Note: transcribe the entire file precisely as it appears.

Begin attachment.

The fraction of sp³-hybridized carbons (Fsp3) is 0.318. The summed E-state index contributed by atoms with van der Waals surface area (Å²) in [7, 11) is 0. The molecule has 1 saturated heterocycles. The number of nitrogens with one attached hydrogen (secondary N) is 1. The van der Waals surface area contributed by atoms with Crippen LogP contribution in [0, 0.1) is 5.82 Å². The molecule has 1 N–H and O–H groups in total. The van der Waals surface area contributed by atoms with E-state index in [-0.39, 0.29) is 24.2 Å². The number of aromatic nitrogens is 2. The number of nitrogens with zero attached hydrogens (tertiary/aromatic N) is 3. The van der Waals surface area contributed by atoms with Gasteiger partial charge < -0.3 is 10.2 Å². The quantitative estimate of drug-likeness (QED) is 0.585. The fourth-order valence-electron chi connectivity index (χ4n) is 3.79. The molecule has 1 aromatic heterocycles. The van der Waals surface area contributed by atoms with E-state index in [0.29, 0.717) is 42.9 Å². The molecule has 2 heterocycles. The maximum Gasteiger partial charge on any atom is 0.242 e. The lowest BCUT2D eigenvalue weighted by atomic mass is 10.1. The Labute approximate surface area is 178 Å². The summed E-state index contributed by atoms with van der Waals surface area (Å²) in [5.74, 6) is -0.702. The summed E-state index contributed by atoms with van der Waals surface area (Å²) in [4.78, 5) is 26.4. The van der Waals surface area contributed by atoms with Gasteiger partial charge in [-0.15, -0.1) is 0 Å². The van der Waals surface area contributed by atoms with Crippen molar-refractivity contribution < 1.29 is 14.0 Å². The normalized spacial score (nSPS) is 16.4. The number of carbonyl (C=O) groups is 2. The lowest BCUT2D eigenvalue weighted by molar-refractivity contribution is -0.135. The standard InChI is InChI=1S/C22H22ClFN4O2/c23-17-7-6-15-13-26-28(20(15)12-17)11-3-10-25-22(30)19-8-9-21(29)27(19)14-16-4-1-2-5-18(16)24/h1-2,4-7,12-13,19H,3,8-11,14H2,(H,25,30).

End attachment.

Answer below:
The fraction of sp³-hybridized carbons (Fsp3) is 0.318. The summed E-state index contributed by atoms with van der Waals surface area (Å²) in [7, 11) is 0. The molecule has 1 saturated heterocycles. The number of nitrogens with one attached hydrogen (secondary N) is 1. The van der Waals surface area contributed by atoms with Crippen LogP contribution in [0, 0.1) is 5.82 Å². The molecule has 1 N–H and O–H groups in total. The van der Waals surface area contributed by atoms with E-state index in [-0.39, 0.29) is 24.2 Å². The number of aromatic nitrogens is 2. The number of nitrogens with zero attached hydrogens (tertiary/aromatic N) is 3. The van der Waals surface area contributed by atoms with Gasteiger partial charge < -0.3 is 10.2 Å². The quantitative estimate of drug-likeness (QED) is 0.585. The fourth-order valence-electron chi connectivity index (χ4n) is 3.79. The molecule has 1 aromatic heterocycles. The van der Waals surface area contributed by atoms with E-state index in [0.29, 0.717) is 42.9 Å². The molecule has 2 heterocycles. The maximum Gasteiger partial charge on any atom is 0.242 e. The lowest BCUT2D eigenvalue weighted by atomic mass is 10.1. The Labute approximate surface area is 178 Å². The summed E-state index contributed by atoms with van der Waals surface area (Å²) in [5.74, 6) is -0.702. The summed E-state index contributed by atoms with van der Waals surface area (Å²) in [4.78, 5) is 26.4. The van der Waals surface area contributed by atoms with Gasteiger partial charge in [-0.15, -0.1) is 0 Å². The van der Waals surface area contributed by atoms with Crippen molar-refractivity contribution < 1.29 is 14.0 Å². The normalized spacial score (nSPS) is 16.4. The number of carbonyl (C=O) groups is 2. The lowest BCUT2D eigenvalue weighted by molar-refractivity contribution is -0.135. The standard InChI is InChI=1S/C22H22ClFN4O2/c23-17-7-6-15-13-26-28(20(15)12-17)11-3-10-25-22(30)19-8-9-21(29)27(19)14-16-4-1-2-5-18(16)24/h1-2,4-7,12-13,19H,3,8-11,14H2,(H,25,30).